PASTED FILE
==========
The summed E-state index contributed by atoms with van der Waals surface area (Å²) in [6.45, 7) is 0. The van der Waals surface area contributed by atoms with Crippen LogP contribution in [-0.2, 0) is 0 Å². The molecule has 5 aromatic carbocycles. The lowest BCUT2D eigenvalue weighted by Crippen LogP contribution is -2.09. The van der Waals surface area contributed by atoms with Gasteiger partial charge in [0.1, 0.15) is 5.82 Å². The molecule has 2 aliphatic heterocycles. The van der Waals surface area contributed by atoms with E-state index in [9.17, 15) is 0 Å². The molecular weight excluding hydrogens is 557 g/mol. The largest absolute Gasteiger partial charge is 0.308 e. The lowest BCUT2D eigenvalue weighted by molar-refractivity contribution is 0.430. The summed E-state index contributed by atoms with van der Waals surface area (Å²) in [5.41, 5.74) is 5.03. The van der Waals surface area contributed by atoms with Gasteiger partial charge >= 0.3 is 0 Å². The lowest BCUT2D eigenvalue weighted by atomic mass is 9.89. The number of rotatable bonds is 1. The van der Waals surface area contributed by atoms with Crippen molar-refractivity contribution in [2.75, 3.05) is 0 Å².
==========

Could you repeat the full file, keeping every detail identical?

The summed E-state index contributed by atoms with van der Waals surface area (Å²) in [6.45, 7) is 0. The van der Waals surface area contributed by atoms with Crippen LogP contribution in [-0.2, 0) is 0 Å². The molecule has 5 aromatic carbocycles. The lowest BCUT2D eigenvalue weighted by Crippen LogP contribution is -2.09. The van der Waals surface area contributed by atoms with Gasteiger partial charge in [0.1, 0.15) is 5.82 Å². The molecule has 2 aliphatic heterocycles. The van der Waals surface area contributed by atoms with E-state index in [9.17, 15) is 0 Å². The molecular weight excluding hydrogens is 557 g/mol. The largest absolute Gasteiger partial charge is 0.308 e. The lowest BCUT2D eigenvalue weighted by molar-refractivity contribution is 0.430. The summed E-state index contributed by atoms with van der Waals surface area (Å²) in [5.41, 5.74) is 5.03. The van der Waals surface area contributed by atoms with Gasteiger partial charge >= 0.3 is 0 Å². The lowest BCUT2D eigenvalue weighted by atomic mass is 9.89. The number of rotatable bonds is 1. The van der Waals surface area contributed by atoms with Crippen molar-refractivity contribution in [2.75, 3.05) is 0 Å².